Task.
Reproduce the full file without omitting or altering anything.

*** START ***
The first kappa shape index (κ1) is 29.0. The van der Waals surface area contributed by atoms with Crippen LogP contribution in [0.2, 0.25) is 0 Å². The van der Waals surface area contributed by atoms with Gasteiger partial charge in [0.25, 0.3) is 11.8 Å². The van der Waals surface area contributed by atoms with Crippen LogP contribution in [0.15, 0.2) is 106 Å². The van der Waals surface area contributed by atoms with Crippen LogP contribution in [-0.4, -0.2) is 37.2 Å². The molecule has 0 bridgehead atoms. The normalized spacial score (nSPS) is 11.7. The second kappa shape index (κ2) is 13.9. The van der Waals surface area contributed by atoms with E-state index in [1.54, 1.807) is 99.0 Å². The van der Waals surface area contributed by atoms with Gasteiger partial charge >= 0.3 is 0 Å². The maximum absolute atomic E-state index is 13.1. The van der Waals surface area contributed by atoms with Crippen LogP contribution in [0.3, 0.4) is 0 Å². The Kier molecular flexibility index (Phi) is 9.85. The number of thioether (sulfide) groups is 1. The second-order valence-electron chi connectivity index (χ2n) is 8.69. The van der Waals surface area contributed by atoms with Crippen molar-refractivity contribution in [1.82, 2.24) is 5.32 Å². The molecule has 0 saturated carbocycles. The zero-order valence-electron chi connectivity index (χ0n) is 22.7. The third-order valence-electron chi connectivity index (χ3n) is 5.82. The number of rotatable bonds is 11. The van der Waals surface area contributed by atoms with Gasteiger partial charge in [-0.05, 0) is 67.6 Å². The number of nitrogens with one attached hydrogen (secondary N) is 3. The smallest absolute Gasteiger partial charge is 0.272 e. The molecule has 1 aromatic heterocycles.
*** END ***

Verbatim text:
The first kappa shape index (κ1) is 29.0. The van der Waals surface area contributed by atoms with Crippen LogP contribution in [0.2, 0.25) is 0 Å². The van der Waals surface area contributed by atoms with Gasteiger partial charge in [0.25, 0.3) is 11.8 Å². The van der Waals surface area contributed by atoms with Crippen LogP contribution in [0.15, 0.2) is 106 Å². The van der Waals surface area contributed by atoms with Crippen LogP contribution in [-0.4, -0.2) is 37.2 Å². The molecule has 0 bridgehead atoms. The normalized spacial score (nSPS) is 11.7. The second kappa shape index (κ2) is 13.9. The van der Waals surface area contributed by atoms with E-state index in [1.54, 1.807) is 99.0 Å². The van der Waals surface area contributed by atoms with Gasteiger partial charge >= 0.3 is 0 Å². The maximum absolute atomic E-state index is 13.1. The van der Waals surface area contributed by atoms with Crippen LogP contribution in [0.3, 0.4) is 0 Å². The Kier molecular flexibility index (Phi) is 9.85. The number of thioether (sulfide) groups is 1. The second-order valence-electron chi connectivity index (χ2n) is 8.69. The van der Waals surface area contributed by atoms with Crippen molar-refractivity contribution in [1.82, 2.24) is 5.32 Å². The molecule has 0 saturated carbocycles. The zero-order valence-electron chi connectivity index (χ0n) is 22.7. The third-order valence-electron chi connectivity index (χ3n) is 5.82. The number of rotatable bonds is 11. The van der Waals surface area contributed by atoms with Gasteiger partial charge in [-0.05, 0) is 67.6 Å². The number of nitrogens with one attached hydrogen (secondary N) is 3. The smallest absolute Gasteiger partial charge is 0.272 e. The molecule has 1 aromatic heterocycles.